Henry de Montherlant: A constant state of crime against humanity
Henry de Montherlant
From Chaos and Night (1963)
Translated by Terence Kilmartin
It was Europe, it was all those countries whose chancelleries, a week after the pronunciamento, knew that they were not going to support the Republicans, knew that the Republicans were already doomed, and regarded the war as a heaven-sent opportunity to judge, thanks to the corpses of six hundred thousand insignificant caballeros, the quality of the Italian and German forces who would be their enemies of tomorrow..
Now less than ever had he the strength of mind to see that his country’s civil war was but a chapter in the worldwide civil war that had long been in progress.
For twenty years he had been in exile, and it seemed to him that they were disposed to welcome him with a “What! Already!” as soldiers on leave during the First World War were greeted when they reappeared after five or six months of hell (at least according to a joke of the time – not such a joke as all that).
Celestino had noticed in Paris that any innovation whatsoever, sooner or later, without fail – literally without fail – turned out to have been copied from the Americans. As a result he had come to the conclusion that the French had lost the art of invention and creation. But it was the same in Madrid. This servility went even further in that it was no longer a question of copying the Americans but of not offending them. In Spain, as in France, and no doubt elsewhere, things that were good in themselves, and long-established in the country, were abolished with the stroke of a pen, because they displeased American tourists – and heaven knows what tourists, heaven knows what specimens of superior humanity!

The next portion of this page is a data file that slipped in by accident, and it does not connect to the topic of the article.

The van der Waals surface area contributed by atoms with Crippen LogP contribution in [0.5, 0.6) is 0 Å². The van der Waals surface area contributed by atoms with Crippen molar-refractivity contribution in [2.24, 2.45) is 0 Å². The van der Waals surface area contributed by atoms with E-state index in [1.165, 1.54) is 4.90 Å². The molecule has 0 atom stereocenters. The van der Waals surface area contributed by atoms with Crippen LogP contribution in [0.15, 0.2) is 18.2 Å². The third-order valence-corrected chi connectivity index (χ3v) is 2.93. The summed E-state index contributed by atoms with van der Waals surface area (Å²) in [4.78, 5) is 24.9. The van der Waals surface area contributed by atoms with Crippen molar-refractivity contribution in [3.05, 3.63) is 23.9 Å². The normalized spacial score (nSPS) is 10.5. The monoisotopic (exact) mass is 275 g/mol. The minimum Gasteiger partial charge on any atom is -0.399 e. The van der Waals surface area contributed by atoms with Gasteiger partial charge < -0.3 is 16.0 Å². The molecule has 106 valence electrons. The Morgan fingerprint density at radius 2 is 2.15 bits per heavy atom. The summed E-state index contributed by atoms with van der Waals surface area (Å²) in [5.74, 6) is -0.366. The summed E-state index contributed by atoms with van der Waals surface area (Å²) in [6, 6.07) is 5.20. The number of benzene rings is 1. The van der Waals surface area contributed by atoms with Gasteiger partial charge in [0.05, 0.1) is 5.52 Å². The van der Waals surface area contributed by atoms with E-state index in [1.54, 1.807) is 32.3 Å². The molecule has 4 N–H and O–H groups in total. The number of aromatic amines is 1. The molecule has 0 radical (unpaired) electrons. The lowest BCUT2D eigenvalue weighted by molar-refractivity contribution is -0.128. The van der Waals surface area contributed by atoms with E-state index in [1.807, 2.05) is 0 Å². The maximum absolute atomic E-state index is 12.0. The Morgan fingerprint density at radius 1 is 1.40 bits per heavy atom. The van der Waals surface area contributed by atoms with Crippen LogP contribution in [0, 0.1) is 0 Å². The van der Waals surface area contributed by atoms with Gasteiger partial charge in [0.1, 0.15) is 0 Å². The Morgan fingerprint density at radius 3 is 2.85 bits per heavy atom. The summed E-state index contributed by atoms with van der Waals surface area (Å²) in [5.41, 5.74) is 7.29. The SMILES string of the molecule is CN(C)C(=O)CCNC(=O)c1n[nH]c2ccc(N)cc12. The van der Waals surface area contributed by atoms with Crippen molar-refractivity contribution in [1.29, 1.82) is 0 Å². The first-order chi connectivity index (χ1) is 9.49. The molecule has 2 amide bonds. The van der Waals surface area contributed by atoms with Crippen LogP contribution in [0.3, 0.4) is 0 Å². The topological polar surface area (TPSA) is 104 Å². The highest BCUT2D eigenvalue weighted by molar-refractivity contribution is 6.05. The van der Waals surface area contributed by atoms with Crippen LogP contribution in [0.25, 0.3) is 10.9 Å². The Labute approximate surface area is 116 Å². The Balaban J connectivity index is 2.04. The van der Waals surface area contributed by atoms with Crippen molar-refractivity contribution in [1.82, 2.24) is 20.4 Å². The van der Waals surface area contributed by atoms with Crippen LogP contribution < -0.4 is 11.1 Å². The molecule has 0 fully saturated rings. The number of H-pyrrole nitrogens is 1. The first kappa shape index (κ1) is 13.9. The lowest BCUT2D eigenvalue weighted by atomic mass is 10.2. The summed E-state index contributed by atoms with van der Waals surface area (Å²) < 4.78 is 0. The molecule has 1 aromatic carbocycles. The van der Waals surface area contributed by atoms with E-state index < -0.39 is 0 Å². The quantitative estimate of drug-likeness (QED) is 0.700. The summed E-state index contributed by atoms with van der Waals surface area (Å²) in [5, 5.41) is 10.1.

More and more wary and more and more duped, more and more vicious and more and more mocked, more and more both impotent and dangerous, ineluctably doomed to die and yet still capable of killing: such was the bull at the end of its life, and such is man.
Suddenly a noise that was by way of being musical erupted outside: somebody’s radio was belching forth a North-American popular song, based on a hysterical rhythm, a hideous twitching and shaking of male and female monkeys. Nothing that Celestino, even in his worst nightmares, had imagined happening at such a time was comparable to this. He had been ready to face death in a spirit of conciliation. And now this noise was forcing him to die in a mood of just revolt and just hatred. The nation that had corrupted the world – that had corrupted Spain and Russia even, the only two countries worthy of his interest and his love – had risen up to corrupt his dying breath. It had arrived just in time to destroy the solemnity of his final hour, to snatch his soul from him or make a mockery of it, at the moment when it was his most sacred right to be in possession of his soul, his own soul as he wanted it to be.
…The ear-splitting squawks and hiccoughs went on, depriving him of all consciousness of being a human being, for the dehumanization they implied was such in his eyes that anyone who listened to them became dehumanized. And yet, almost throughout the entire planet, millions of people were listening to it with enjoyment! Yankee baseness, with demoniacal cunning, had probed men’s baser instincts, exacerbating and sometimes bringing them to the surface. He remembered the final sentence of his “famous” article on the United States, the one he intended to read to Ruiz the day they had quarrelled, and which in the end he had not even tried to place: “A single nation that has succeeded in lowering the intelligence, the morality, the quality of the human race almost throughout the globe is a phenomenon never before experienced since the beginning of the world. I accuse the United States of being in a constant state of crime against humanity.”